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AS FOR MY GAME, it isn't back yet. I have a few things to work through. But it's moving in the right direction, and I can see my potential again. My next goal is to get Web.com status. The only reason I didn't quit is because mentally I wasn't 100 percent. If I were mentally good but just didn't have it, I'd be OK with walking away. But I'm not going to let the mental side make me quit golf. I'm going to keep going until I get to the point where I'm good again and see where I am.

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I'M LEARNING TO LOVE MYSELF. It's a work in progress. But I'm in a place where I've fully accepted myself, and that was the biggest step for me. It's like starting a new life. I've been working on it for a long time, and I'm finally happy where my life is.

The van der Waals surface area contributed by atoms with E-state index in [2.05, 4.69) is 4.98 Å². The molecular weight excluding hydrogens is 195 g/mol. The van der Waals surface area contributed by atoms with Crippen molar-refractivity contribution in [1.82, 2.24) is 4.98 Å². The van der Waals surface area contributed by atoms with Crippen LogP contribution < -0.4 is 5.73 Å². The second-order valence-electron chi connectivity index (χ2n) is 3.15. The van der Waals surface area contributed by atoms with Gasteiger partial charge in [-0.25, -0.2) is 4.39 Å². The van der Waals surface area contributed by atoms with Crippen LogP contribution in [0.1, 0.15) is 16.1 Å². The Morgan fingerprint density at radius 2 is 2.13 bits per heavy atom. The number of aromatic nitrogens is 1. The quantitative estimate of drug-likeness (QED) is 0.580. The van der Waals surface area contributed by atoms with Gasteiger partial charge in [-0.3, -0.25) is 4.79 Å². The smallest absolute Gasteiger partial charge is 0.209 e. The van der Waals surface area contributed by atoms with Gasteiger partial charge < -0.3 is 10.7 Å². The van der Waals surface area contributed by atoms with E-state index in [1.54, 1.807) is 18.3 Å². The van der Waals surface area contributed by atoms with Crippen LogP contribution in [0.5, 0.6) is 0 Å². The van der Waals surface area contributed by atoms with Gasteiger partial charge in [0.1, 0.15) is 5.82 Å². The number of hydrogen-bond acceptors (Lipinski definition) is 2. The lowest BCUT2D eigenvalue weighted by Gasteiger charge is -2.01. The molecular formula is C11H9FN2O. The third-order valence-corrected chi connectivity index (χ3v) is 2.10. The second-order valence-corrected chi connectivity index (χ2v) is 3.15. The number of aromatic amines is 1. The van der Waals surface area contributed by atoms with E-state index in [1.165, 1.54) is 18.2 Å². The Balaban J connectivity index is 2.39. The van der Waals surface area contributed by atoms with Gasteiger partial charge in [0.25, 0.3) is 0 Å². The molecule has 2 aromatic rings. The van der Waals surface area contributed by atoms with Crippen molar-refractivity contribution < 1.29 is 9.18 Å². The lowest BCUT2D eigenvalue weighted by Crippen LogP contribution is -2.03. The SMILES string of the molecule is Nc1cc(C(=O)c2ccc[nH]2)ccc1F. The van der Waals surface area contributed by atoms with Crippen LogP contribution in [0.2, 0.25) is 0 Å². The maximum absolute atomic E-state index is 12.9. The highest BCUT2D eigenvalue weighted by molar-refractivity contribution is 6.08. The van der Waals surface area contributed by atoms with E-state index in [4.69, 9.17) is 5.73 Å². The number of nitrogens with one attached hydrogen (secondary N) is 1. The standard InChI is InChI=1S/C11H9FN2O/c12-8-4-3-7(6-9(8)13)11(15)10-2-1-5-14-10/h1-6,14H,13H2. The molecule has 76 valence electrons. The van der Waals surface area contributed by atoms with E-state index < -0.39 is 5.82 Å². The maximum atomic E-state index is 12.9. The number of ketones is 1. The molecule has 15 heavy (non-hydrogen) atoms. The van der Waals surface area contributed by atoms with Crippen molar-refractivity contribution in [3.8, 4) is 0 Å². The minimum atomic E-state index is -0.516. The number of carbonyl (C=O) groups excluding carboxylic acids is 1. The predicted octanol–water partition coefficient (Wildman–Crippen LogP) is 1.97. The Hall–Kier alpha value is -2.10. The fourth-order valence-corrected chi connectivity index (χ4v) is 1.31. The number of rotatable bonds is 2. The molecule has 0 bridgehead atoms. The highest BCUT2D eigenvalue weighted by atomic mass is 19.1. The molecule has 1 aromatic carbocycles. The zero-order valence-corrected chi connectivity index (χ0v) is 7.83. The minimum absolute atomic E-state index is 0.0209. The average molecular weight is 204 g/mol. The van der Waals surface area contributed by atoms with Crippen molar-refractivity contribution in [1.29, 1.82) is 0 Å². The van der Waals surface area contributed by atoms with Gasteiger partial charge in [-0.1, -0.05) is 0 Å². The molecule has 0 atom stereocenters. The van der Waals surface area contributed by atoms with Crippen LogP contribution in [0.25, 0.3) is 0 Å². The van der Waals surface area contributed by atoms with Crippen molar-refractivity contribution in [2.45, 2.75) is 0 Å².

Photos by Alan P. Pittman

Editor's Note: "Golf Interrupted" is our new periodic series exploring the unique challenges of the modern golfer—addressing issues that range from identity to economics to the struggle to fit the game into our busy lives, and more. In our first story, Tadd Fujikawa opens up about his decision to come out as the first openly gay professional male golfer. If you have a story that you think is right for "Golf Interrupted," send us a note and your contact info to golfinterrupted@golfdigest.com.